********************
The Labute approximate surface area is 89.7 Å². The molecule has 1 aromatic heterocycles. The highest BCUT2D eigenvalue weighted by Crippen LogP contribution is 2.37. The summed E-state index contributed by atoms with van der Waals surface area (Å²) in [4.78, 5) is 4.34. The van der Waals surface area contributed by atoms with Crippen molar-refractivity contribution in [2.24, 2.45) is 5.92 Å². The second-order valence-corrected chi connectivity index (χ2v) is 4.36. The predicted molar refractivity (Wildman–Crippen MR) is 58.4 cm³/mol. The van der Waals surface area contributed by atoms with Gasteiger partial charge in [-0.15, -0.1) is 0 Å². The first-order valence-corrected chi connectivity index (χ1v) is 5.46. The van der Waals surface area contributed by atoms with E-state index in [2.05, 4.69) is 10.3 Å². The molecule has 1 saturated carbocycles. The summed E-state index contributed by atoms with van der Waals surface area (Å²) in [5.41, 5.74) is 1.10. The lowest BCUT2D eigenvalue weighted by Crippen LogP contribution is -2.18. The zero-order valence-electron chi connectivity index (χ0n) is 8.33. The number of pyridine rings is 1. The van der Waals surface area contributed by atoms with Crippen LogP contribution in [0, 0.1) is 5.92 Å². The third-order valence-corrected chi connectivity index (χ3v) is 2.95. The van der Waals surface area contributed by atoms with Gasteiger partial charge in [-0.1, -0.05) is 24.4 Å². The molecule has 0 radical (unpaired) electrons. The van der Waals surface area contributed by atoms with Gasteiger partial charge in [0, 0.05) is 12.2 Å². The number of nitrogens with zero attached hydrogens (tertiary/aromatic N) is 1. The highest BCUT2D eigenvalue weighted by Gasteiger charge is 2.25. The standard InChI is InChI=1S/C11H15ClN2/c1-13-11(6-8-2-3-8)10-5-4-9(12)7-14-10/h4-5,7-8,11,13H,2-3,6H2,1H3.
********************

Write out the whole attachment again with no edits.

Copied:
The Labute approximate surface area is 89.7 Å². The molecule has 1 aromatic heterocycles. The highest BCUT2D eigenvalue weighted by Crippen LogP contribution is 2.37. The summed E-state index contributed by atoms with van der Waals surface area (Å²) in [4.78, 5) is 4.34. The van der Waals surface area contributed by atoms with Crippen molar-refractivity contribution in [2.24, 2.45) is 5.92 Å². The second-order valence-corrected chi connectivity index (χ2v) is 4.36. The predicted molar refractivity (Wildman–Crippen MR) is 58.4 cm³/mol. The van der Waals surface area contributed by atoms with Gasteiger partial charge in [-0.15, -0.1) is 0 Å². The first-order valence-corrected chi connectivity index (χ1v) is 5.46. The van der Waals surface area contributed by atoms with E-state index in [2.05, 4.69) is 10.3 Å². The molecule has 1 saturated carbocycles. The summed E-state index contributed by atoms with van der Waals surface area (Å²) in [5.41, 5.74) is 1.10. The lowest BCUT2D eigenvalue weighted by Crippen LogP contribution is -2.18. The zero-order valence-electron chi connectivity index (χ0n) is 8.33. The number of pyridine rings is 1. The van der Waals surface area contributed by atoms with Crippen LogP contribution in [0, 0.1) is 5.92 Å². The third-order valence-corrected chi connectivity index (χ3v) is 2.95. The van der Waals surface area contributed by atoms with Gasteiger partial charge in [-0.1, -0.05) is 24.4 Å². The molecule has 0 radical (unpaired) electrons. The van der Waals surface area contributed by atoms with Gasteiger partial charge in [0, 0.05) is 12.2 Å². The number of nitrogens with zero attached hydrogens (tertiary/aromatic N) is 1. The highest BCUT2D eigenvalue weighted by Gasteiger charge is 2.25. The standard InChI is InChI=1S/C11H15ClN2/c1-13-11(6-8-2-3-8)10-5-4-9(12)7-14-10/h4-5,7-8,11,13H,2-3,6H2,1H3.